20 days ago by Martin555 ( Rear Admiral)
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    Hi Cormorant,
    That looks quite a complicated winch.
    You only looked at the instructions again just to see were the swear words had to be inserted LOL!!

    Martin555.
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    πŸ“ Forecastle Bulwarks and Hull Fittings
    25 days ago by cormorant ( Midshipman)
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    Now for the good bits! This is part of a build which I really enjoy, when the boat starts to take shape. With 750 white metal parts there should be plenty of detail.
    With the main sub decks in place, I fitted the bulkhead facias, together with the extended bulkhead. The parts are pre cut to take the white metal portholes and watertight doors, which I glued in with superglue. The holes needed enlarging to allow the portholes to fit correctly. (Irritating).
    Using the screen printed sub foredeck overlay as a guide, I drew around the curve to give the position of the breakwater. The breakwater is made of ply and to achieve the curve, I soaked it in water for 10 minutes which made it supple enough to follow the line I had drawn. To get a quick and secure fix I used superglue.
    Cutting the gaps in the forecastle bulkhead down to deck level was straightforward, but if you use a dremel cutting disc, don't get over enthusiastic and cut into things you shouldn't!
    The last bit of this section is fitting the portholes, ash shute doors, hawse lips and and mooring port lips. All these are white metal and the hole centres are marked on the hull. Having used a small drill to start the holes off, I enlarge them with a reamer to prevent the gel coat cracking.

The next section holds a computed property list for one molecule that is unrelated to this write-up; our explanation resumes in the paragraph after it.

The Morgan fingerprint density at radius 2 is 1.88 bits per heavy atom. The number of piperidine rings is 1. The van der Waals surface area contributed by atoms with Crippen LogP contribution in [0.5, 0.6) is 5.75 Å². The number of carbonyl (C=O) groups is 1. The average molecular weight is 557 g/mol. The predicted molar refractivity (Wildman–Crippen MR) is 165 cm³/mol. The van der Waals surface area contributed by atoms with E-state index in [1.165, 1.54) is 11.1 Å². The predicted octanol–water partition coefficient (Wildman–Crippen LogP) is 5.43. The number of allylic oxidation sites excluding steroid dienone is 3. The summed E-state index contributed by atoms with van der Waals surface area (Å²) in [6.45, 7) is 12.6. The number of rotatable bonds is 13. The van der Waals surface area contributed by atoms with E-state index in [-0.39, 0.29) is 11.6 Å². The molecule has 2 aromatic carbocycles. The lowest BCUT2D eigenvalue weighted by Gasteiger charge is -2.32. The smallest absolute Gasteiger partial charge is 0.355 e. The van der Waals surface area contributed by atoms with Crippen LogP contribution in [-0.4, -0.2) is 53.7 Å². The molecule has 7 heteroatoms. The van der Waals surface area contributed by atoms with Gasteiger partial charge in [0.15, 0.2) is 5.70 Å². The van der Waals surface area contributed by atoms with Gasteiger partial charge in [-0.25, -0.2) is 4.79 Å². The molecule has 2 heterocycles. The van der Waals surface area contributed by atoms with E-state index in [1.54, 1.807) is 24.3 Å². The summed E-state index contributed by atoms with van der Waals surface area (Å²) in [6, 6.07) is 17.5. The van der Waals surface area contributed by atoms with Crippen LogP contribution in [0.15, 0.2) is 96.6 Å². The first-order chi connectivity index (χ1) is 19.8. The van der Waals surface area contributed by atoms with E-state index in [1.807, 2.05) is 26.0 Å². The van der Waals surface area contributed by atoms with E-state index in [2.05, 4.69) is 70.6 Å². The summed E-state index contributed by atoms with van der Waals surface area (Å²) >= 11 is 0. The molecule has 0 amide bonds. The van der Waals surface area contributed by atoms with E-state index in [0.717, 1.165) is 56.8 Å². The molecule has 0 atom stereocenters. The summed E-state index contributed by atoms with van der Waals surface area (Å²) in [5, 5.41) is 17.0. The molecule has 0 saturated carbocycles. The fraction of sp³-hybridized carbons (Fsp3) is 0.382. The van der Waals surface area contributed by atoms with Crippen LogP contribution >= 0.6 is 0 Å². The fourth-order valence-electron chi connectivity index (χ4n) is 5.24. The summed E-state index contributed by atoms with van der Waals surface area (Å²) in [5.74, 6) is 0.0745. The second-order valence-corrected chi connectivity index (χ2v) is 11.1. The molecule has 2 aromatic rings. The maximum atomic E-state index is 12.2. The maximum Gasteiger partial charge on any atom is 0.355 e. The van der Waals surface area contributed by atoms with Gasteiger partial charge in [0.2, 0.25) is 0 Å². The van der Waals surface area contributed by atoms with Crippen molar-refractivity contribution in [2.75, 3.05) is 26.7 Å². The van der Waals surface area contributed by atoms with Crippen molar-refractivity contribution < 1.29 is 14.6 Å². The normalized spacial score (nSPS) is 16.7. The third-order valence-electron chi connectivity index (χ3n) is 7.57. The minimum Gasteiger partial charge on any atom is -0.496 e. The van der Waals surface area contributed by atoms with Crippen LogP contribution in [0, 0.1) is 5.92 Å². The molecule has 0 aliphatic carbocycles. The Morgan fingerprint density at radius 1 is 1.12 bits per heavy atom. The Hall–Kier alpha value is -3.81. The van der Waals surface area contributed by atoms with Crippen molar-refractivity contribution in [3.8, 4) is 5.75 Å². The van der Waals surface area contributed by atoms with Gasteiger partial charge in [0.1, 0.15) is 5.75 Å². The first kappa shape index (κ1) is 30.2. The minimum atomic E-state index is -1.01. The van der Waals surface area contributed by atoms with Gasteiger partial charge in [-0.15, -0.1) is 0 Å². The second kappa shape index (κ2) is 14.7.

The portholes on the hull have rigoles (eyebrows) and when I have fitted these in the past, I have always got some of them on the scunt (aka crooked). Having taken great care to get the first one correctly orientated, I drew a line through the rest of the holes, which helped aligning the remainder.
    I found that the hole centre for the hawse lip was close to the waterline and to maintain the correct distance I had to enlarge the hole upwards (if that makes sense).
    The fitting of the mooring port lips was straightforward and for extra detail they are both inside and outside.

    boat
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    πŸ’¬ Re: Forecastle Bulwarks and Hull Fittings
    25 days ago by Martin555 ( Rear Admiral)
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    Nice progress Cormorant,
    I agree with you, when you start with some of the detail work that is when you seem to gain more enthusiasm for the project.
    keep it up.

    Martin555.
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    πŸ’¬ Re: Forecastle Bulwarks and Hull Fittings
    25 days ago by Rookysailor ( Lieutenant)
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    Nice bit of detail work Cormorant and good close up photographyπŸ‘, With what do you make your rigoles with? have used solder before now, but yours looks very good😊

    Cheers, Peter
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    πŸ’¬ Re: Forecastle Bulwarks and Hull Fittings
    25 days ago by cormorant ( Midshipman)
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    The rigoles came as complete portholes in the white metal fittings.
    However, many years ago I built one of Deans Marine kits, HMS Verulam, a 1/96 scale destroyer. Included in the kit were lengths of thin plastic sprue with the instruction to wind the sprue tightly around a pencil. Remove the resulting 'sprue coil' from the pencil and cut it lengthways with a small pair of scissors.
    The semi circular pieces created by the cutting made quite acceptable rigoles.
    Steve

    pencil
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    πŸ’¬ Re: Forecastle Bulwarks and Hull Fittings
    24 days ago by Rookysailor ( Lieutenant)
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    Many thanks Cormorant for that tip, will use the idea on my next ship HMS Kelly.
    btw, no such luck on this Deans boat, no extra sprue...☹️

    Cheers, Peter

    boat
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    πŸ’¬ Re: Forecastle Bulwarks and Hull Fittings
    24 days ago by cormorant ( Midshipman)
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    Hi Peter. If I remember correctly, Ron Dean didn't supply enough, or enough brass railing, so I had to ring up for some more (before the days of the internet!).
    That was 30 or so years ago, just after he had started, but I don't think he has got much better. I steer clear of him now.
    You might have a look here
    https://www.ebay.co.uk/itm/5x-White-ABS-Plastic-Rod-Round-So...

    Steve